Wednesday, August 17, 2011

Money, Love and Death: Life of a Celebrity

When you stop and think about all the famous people out there, do you ever feel bad for them or do you simply just covet their lifestyle? I’ve never believed money or fame would ever make anyone happy, at least not in the long run, but I do believe love and health (mental and physical) plays a key role in overall happiness. Think about not being able to just go and grab a cup of coffee without the paparazzi up your ass. Think about how difficult it would be to trust anyone - friends, family, acquaintances, etc. Think about all the betrayal, more so when you’re a celebrity. Think about the jealousy of those who want what you have. Think about the haters who slander you and drag your name through the mud, making you feel like absolute shit while you smile at the cameras saying, “It’s all good. I’m okay.” And really, you’re not okay. You’re lonely, and the one person you may want to be with is probably miles and miles away from you for work-related reasons. It’s a hard road. Finances come up, which then trickle into your love life, which then ultimately affects your health. Is this always the case? No. But the majority of celebrities who take their own lives have raised the statistics of how being a celebrity isn’t always the best thing in life.

Look at Russell Armstrong, the husband of Taylor Armstrong from The Housewives of Beverly Hills. He committed suicide. His marriage was in complete ruins, publicized on television and he was $12 million dollars in debt. The LA Times had a report about this and quoted William Ratner saying, "’The Real Housewives of Beverly Hills, I think, was [Russell's] downfall. The TV show put a lot of pressure on him to produce financially. You're on a show with a couple like the Maloofs, who are verifiable billionaires, and you're not,’ said friend William Ratner, referring to "Housewives" personality Adrienne Maloof, whose family owns the Sacramento Kings and their home arena as well as Las Vegas' Palms casino resort.” What worries me most of all about all of these reality shows is the emphasis on money and financial status’. What if one of the cast members starts to lose their wealth? You have a few things to deal with: embarrassment, guilt from lying about your wealth and the fear of losing your wealth or being found out. What about putting your marriage or love life in the limelight? Don’t you think it’s going to have a huge impact on the intimacy part of it? Maybe not in some cases, but if you’re going through financial trouble, it’s going to seep through the camera lenses.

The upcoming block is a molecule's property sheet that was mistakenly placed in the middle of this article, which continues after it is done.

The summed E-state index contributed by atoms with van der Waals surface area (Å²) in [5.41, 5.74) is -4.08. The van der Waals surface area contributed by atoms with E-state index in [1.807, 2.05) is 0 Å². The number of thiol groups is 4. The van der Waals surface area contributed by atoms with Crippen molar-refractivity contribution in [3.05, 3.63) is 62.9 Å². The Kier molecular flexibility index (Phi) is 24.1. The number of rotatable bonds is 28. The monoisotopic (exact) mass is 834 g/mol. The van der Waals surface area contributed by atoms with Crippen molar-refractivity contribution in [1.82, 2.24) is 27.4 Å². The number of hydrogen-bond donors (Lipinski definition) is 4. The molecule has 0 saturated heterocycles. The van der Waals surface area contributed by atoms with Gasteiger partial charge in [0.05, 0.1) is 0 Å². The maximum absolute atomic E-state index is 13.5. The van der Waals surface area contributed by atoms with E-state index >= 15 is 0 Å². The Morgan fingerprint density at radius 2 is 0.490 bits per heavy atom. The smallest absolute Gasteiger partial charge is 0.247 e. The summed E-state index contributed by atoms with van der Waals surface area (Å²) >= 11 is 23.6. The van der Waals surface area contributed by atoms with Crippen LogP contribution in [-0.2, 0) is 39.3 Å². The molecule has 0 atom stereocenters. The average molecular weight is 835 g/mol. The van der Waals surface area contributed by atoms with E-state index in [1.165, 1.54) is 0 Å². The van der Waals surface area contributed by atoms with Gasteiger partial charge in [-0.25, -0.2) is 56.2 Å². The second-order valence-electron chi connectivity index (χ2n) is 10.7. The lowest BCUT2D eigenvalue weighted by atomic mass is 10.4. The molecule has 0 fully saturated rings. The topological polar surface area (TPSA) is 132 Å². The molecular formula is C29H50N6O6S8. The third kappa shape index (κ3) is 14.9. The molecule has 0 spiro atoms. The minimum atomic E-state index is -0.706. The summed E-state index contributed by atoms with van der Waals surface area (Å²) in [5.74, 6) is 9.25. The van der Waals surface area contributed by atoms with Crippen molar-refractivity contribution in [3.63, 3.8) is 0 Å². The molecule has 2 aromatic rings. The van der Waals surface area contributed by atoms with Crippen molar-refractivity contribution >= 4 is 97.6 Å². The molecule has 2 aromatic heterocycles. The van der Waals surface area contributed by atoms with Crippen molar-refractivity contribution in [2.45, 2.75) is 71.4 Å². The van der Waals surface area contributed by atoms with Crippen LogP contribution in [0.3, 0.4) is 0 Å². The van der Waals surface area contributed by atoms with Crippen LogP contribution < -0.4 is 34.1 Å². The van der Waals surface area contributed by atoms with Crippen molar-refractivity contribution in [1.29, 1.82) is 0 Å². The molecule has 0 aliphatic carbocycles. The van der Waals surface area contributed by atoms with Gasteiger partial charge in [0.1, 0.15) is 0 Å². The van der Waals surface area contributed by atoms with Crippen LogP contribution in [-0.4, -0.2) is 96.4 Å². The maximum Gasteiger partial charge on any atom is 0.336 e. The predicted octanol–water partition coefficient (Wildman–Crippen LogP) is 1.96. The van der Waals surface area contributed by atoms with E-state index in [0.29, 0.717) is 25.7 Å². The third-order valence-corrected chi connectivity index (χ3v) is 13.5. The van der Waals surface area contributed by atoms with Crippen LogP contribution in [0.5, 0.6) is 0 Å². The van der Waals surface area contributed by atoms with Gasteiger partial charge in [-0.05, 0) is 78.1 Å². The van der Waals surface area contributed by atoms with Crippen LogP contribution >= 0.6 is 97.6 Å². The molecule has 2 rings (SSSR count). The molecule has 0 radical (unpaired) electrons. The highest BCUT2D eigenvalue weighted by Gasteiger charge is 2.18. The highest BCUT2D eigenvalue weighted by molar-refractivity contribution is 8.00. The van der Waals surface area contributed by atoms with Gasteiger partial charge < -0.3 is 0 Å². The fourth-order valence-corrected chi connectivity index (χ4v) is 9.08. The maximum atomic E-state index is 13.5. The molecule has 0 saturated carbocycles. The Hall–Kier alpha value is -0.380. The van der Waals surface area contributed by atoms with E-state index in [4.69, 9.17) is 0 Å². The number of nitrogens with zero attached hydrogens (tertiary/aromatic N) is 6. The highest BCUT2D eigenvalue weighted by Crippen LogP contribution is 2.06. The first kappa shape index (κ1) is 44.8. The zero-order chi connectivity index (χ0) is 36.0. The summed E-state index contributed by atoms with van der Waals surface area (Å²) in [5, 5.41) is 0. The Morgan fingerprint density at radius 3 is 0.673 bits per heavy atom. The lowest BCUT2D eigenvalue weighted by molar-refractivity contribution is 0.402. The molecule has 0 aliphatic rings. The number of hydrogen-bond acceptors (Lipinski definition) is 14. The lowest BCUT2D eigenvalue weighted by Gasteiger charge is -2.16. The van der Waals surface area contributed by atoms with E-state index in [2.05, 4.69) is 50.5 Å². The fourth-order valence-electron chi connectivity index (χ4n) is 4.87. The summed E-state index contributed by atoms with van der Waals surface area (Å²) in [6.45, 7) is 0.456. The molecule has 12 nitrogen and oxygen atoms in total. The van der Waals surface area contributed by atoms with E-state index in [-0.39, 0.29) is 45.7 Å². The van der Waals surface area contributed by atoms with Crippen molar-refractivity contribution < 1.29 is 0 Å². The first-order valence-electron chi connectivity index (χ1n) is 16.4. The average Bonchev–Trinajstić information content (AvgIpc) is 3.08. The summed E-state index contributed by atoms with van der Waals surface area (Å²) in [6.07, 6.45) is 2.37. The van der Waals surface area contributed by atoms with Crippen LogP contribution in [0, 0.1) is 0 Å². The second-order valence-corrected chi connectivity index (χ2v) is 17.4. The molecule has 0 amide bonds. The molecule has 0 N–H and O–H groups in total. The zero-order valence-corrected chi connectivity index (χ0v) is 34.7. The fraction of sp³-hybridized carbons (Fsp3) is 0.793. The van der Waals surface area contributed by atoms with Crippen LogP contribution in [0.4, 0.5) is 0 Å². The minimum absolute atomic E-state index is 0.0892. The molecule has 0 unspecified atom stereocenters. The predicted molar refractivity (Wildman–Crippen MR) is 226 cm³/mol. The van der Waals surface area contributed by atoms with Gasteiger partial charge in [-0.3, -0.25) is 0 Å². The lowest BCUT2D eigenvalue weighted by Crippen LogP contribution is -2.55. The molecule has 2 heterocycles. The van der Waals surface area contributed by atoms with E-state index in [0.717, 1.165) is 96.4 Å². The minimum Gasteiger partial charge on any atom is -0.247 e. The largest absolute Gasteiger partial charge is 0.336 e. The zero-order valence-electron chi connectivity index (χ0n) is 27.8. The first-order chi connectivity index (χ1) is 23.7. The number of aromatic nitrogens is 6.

“You have it all!” “You’re so great!” “I wanna be just like you!” All of the positive remarks floating around and the one thing left in your mind is: “I have to produce. I have to live up to my name. I can’t let them down.” And it’s hard. And, it’s lonely. And you also have to prove the haters wrong, not only to clear your name, but to clear your conscience. Now I’m just speaking in general about any celebrity, but look at how many stars have committed suicide, overdosed or tried taking their own lives? All may be different scenarios - but doing heroin or any other hardcore drug is a cry for help. Charlie Sheen has been quite the public train wreck and many others were, like Ana Nicole Smith, who eventually landed herself 6 feet under with the rest of the unfortunate crew, Kurt Cobain, Amy Winehouse, Michael Jackson, and the list goes on. All either committed suicide or overdosed on something. They could not handle life. And why haven’t any of their “friends” and family come to their rescue? Maybe some have, but it wasn’t enough. These awesome celebrities lost their lives due to the loneliness that increased each and every day. Such a shame.

For more of Deb's articles, please visit: www.debrapasquella.com